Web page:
If you can get behind the crack in the fiberglass nose piece, you can probably restore that part pretty well. First, you need to be able to grind out an area all around the crack from the back side
through any paint or insulation. Say 6" minimum all around. Bridge the cracked area with three or four layers of cloth or matt and resin. Once that's set up, you can grind out the crack from the outside. Assuming everything is dry, I'd try to seal the ragged ground edge of the crack with resin. Once everything is cured any body filler will do fine. Use primer and a finish filler like "Green Stuff" if you want a nice job. I'm assuming you don't want to fiddle with gel coat so you'll need to finish off with paint. You would need to do this to any other area where the fiberglass has been cracked.
Not sure what's going on with the puttied areas across the top. If there is an overlap between the sheetmetal and the fiberglass end cap, these two might be riveted together to close up what looks like a major gap. That could be a problem area, closing up that gap. After that, consider removing all the "goop" and run a nice clean bead of butyl caulk along that joint. Be careful with this stuff. It is tenacious and sticks to anything, especially your finger if you try to smooth a sloppy job. Then you have stuff stringing all over .... well, try it, you'll get my drift.
This area is the one that's tricky and I've got to go with Donna and Roger here. Added to everything said is the structural flexing across the damaged area. Bondo has practially no mechanical strength, JB Weld is better but this is a flex area. There's pretty much no way to avoid using rivets here. If you're willing to go to some trouble, this variation on Roger's idea should achieve what you want.
First cut off any crimped or bent edges around the hole. Find a decent thickness of sheet aluminum that is as thick or slightly thicker than the rest of the trailer. Flashing, as found in the hardware store isn't thick enough. If you can't buy a scrap from a local fabricator, try an aluminum cookie sheet. Form it as accurately as possible to the curve, from the inside, and an inch or so larger than than the hole. Clean the inside skin all around the hole a couple of inches. Now, (don't laugh), use some J-B Weld to glue this patch over the hole from the inside. Let it set up for a few hours while you go back to the hardware store.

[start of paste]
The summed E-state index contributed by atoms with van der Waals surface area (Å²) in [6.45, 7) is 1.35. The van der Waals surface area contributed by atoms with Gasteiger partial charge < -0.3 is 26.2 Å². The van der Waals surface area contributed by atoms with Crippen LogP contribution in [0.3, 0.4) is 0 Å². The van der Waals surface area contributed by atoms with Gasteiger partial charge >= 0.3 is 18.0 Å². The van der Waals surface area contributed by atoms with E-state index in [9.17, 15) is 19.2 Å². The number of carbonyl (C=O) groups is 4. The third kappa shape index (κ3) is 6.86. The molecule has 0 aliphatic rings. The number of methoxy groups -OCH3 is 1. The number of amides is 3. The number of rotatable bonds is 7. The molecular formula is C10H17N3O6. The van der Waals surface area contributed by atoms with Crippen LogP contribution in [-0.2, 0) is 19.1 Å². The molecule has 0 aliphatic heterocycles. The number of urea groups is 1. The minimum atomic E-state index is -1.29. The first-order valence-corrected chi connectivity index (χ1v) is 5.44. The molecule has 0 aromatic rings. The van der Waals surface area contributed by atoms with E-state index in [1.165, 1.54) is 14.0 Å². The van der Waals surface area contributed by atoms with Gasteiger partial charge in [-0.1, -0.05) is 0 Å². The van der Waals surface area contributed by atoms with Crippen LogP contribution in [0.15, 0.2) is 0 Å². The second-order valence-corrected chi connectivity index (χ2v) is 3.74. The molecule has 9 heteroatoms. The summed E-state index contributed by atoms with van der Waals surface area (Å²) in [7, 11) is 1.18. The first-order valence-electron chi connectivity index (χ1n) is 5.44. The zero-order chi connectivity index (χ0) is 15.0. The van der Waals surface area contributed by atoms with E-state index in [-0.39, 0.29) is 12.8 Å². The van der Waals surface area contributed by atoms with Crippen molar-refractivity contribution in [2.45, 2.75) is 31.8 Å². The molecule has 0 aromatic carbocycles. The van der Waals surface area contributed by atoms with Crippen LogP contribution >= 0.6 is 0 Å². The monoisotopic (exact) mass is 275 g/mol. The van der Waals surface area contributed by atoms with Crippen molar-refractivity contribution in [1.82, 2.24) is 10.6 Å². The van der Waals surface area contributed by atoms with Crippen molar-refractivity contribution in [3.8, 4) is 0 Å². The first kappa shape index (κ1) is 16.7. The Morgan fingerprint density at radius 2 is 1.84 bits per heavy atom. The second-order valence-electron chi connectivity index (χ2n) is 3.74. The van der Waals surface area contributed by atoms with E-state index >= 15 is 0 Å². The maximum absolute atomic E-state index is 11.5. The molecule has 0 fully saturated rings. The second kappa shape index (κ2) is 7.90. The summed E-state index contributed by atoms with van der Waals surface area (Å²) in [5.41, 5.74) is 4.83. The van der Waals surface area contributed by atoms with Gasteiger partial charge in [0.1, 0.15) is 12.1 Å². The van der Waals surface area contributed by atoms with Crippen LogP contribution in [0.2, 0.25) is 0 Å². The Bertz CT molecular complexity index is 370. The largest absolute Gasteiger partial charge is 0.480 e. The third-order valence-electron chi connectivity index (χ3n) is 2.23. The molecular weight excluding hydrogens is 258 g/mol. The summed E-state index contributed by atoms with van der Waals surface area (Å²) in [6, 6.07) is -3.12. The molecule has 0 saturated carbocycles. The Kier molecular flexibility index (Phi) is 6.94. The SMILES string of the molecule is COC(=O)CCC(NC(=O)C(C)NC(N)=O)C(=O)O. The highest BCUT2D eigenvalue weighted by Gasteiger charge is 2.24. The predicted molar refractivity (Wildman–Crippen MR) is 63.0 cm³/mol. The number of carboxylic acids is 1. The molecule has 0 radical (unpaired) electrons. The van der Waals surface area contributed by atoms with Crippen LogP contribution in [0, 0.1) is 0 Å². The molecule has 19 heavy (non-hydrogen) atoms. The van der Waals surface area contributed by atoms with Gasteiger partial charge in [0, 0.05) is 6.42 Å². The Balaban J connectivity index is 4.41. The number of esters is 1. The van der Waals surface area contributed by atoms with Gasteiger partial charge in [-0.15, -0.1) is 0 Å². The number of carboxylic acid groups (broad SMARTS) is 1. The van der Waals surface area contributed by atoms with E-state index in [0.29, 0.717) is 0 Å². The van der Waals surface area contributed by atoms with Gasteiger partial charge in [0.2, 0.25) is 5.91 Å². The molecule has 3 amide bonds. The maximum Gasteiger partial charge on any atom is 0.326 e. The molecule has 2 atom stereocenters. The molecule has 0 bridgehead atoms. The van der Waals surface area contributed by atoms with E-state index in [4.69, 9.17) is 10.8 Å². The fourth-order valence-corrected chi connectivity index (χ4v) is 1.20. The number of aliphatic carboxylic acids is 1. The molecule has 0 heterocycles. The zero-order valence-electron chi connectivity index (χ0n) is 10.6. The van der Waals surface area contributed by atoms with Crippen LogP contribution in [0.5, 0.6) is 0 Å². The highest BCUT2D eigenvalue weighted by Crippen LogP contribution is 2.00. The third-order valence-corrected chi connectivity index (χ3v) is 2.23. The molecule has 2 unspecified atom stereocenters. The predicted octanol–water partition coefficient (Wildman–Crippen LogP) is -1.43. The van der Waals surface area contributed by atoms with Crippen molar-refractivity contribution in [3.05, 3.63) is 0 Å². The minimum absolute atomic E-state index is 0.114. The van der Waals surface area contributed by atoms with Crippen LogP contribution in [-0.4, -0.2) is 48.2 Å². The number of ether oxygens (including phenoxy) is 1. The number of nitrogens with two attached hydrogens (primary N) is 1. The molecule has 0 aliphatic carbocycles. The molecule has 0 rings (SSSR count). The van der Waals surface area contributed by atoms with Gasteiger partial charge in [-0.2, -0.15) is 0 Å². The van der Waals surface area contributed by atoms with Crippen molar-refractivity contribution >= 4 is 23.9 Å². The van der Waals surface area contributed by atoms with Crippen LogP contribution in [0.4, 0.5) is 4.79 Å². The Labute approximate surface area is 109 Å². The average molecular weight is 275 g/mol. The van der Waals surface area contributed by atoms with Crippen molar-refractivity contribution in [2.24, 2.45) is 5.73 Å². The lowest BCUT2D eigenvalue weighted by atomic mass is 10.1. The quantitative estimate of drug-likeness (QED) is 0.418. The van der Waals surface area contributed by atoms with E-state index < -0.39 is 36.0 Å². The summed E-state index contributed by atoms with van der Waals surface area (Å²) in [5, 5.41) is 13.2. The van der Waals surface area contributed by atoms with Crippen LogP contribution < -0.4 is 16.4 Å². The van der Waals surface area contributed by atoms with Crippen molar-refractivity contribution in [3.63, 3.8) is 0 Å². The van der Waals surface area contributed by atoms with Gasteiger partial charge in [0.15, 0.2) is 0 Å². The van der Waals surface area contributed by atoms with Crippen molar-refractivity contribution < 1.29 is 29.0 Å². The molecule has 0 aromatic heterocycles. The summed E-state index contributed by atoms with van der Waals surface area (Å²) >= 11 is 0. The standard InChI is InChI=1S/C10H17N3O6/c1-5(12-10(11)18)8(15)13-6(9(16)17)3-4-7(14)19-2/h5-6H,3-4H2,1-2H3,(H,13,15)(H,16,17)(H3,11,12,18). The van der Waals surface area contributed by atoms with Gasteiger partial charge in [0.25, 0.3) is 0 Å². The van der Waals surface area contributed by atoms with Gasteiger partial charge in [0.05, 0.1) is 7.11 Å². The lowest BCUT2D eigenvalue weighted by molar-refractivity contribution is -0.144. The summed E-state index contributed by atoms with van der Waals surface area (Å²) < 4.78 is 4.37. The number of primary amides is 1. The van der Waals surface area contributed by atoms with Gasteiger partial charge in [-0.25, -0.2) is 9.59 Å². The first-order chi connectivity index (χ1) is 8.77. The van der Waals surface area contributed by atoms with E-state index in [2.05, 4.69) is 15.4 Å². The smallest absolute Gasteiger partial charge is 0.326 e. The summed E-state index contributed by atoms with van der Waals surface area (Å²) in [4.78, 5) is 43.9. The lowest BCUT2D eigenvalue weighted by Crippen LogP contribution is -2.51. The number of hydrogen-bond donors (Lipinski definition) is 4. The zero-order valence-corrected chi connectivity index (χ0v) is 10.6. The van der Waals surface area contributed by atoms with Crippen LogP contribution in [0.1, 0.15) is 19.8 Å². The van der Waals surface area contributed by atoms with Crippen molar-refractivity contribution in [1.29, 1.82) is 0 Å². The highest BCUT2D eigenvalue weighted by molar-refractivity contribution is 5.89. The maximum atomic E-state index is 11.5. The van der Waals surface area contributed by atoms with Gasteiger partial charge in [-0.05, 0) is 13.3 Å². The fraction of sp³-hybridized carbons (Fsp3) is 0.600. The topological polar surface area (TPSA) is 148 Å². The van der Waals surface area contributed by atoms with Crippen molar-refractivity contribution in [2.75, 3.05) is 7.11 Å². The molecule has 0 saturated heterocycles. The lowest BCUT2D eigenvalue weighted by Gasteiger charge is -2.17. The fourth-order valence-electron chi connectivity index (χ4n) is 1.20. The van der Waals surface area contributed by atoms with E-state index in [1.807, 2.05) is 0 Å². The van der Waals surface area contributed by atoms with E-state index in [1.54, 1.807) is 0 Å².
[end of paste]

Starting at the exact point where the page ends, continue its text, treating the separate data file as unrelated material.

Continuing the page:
Nowadays, when we say "rivet", we mostly think of pop rivets. When my Dad said rivet, he meant a small little aluminum or brass gizmo that looked like a flathead screw without a slot or threads. Find some aluminum ones, 1/8" shank size. If you've done a good job in forming the patch to the curve, 3/16" long should be enough. Get a countersink, the flatter the angle, the better. From the outside, drill 1/8" holes 1/2" apart all around the perimeter of the hole. The J-B holds everything in place and bridges any small gaps between the patch and the skin. Next, carefully
countersink each hole from the outside just barely so the taper goes through the skin, not the patch. Have a helper go inside, de-burr a hole, stick a rivet through, then hold a hammer to the back of the rivet. Now, using a small hammer from the outside, gently tap the end of the rivet flat into the counter sunk hole. (Think "Airstream") It probably won't go perfectly flush. If not, you can partially level it off later with a file and sandpaper then feather your filler out a ways to blend it in. Don't worry about pretty, just be throrough. Do this for every hole. When done, you'll have a patch that's secured well mechanically to the skin and as near to flush as it's possible to get. Now
you can level out the hole with body filler, sand smooth, finish off, etc. etc.
(I just reread Donna's post. I haven't any experience with marine epoxy but it sounds like as good or better than J-B. Give that a try if you don't have J-B.)
All of the repairs, above, are using well supported materials with the same expansion properties as the base material.
Best of luck!